Seniors facetime with mayor monthly



Once a month, representatives from the local senior citizen club in Peekskill meet with the mayor and other city officials to discuss concerns and issues of importance to members of their club. A top need this year is a larger bus which is wheelchair accessible and whether there are grant funds available for the city to make a new bus a reality for 2020.
“The current bus is not wheelchair accessible and accommodates only 20 seniors with the last row of seats reserved to hold their folded walking aids,” said Geraldine Kearse, a previous senior club president and a two-year volunteer member of the Senior Citizen Advisory Council. Seniors bus long shotThe bus is used for shopping trips to grocery stores and Walmart along with picking up seniors at their homes to bring them to and from the nutrition center for a meal, said Ray Glashoff, director of senior programs for the city. He said he is working out a schedule to have the same bus do more frequent trips to accommodate the increased number of people wanting transportation. There are about 120 members in the club said Glashoff.
Mayor Andre Rainey said the city must weigh funding priorities for its citizens: a new bus for seniors or a new fire truck to reduce dependency on aid from other municipalities.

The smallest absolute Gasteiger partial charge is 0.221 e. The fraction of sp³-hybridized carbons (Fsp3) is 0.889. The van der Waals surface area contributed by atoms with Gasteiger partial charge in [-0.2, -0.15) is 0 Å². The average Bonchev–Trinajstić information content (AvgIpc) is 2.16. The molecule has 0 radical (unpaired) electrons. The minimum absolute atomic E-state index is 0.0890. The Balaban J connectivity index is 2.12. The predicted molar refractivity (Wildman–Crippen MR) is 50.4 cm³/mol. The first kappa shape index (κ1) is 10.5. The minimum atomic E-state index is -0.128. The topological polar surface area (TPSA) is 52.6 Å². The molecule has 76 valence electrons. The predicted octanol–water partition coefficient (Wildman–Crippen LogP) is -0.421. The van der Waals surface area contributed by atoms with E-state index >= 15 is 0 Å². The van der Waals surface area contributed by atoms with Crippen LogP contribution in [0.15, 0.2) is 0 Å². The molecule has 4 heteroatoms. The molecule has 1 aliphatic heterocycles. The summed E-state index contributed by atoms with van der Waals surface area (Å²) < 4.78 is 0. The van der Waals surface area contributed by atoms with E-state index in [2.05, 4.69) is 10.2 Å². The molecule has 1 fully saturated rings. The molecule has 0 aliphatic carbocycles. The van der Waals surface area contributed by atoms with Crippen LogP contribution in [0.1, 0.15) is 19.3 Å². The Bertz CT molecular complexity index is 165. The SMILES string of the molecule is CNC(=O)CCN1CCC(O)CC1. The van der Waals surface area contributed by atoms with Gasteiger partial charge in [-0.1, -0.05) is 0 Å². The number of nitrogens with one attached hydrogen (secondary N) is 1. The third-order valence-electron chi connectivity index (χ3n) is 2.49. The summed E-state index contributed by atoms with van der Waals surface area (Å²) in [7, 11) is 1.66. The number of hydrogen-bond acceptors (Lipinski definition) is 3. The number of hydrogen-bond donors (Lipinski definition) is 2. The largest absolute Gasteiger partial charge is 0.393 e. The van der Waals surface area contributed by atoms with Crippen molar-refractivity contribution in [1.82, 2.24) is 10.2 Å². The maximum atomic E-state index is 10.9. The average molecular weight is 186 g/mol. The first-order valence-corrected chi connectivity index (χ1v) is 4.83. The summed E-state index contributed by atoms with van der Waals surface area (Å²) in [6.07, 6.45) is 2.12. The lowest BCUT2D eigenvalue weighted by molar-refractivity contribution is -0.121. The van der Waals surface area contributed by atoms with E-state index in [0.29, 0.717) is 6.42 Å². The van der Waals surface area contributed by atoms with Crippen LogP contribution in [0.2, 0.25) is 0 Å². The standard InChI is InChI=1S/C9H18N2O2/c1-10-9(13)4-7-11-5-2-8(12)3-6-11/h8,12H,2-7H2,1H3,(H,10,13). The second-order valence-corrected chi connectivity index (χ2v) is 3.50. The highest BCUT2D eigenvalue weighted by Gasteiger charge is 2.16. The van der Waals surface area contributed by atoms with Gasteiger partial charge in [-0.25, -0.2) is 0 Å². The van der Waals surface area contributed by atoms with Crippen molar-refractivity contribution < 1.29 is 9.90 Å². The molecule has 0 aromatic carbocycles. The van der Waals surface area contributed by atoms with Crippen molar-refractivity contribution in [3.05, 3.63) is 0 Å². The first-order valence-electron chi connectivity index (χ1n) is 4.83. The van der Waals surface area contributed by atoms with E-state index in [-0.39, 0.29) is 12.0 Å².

Other issues such as cab fares, snow removal, sidewalk repair and handicap accessibility were presented as top 2020 priorities of Peekskill’s senior citizen community, a leading senior advocate said. Marsha Bailey, the city’s liaison to the Peekskill Senior Club, an unpaid position, and a volunteer member of SCAC since 2009, said these concerns were discussed with city officials during their January meeting.
Taxi cab fares within the city of Peekskill is an issue for the elderly population said Bailey. Currently the fare is $3 for a senior with an accompanying person charged a dollar. Another issue involves safety for seniors who navigate sidewalks daily. It is the responsibility of owners of residences and businesses in Peekskill to shovel the snow off their sidewalks and provide sidewalk repair and maintenance.Seniors sign for accessThere is also the need for installation of an automatic handicap access door to City Hall, Ms. Bailey said. Seniors go into city hall for a variety of reasons, from paying their tax and water bills to acquiring handicapped parking passes.
Ms. Bailey said the seven-member SCAC panel, comprised of a member from each of Peekskill’s senior residence buildings, “compiles a list of problems they (have) heard from Peekskill seniors and take turns making statements to city officials during monthly meetings.”
“Needs from Peekskill seniors can range from tree branches extending over their sidewalk to potholes on their street or neighborhood,” she said. “One of my primary concerns were the lack of stop signs at Broad and Brown streets. The city recently added them, noted Ms. Bailey, who has lived in Peekskill for 70 years.
Any senior can communicate their concerns to the seven members of SCAC, which includes Bailey and Kearse, in addition to Dozier Wilson, Barbara Wells, Sandra Austin and the newest member, Monique Holman. The next meeting between the mayor and senior representatives is scheduled for March 3.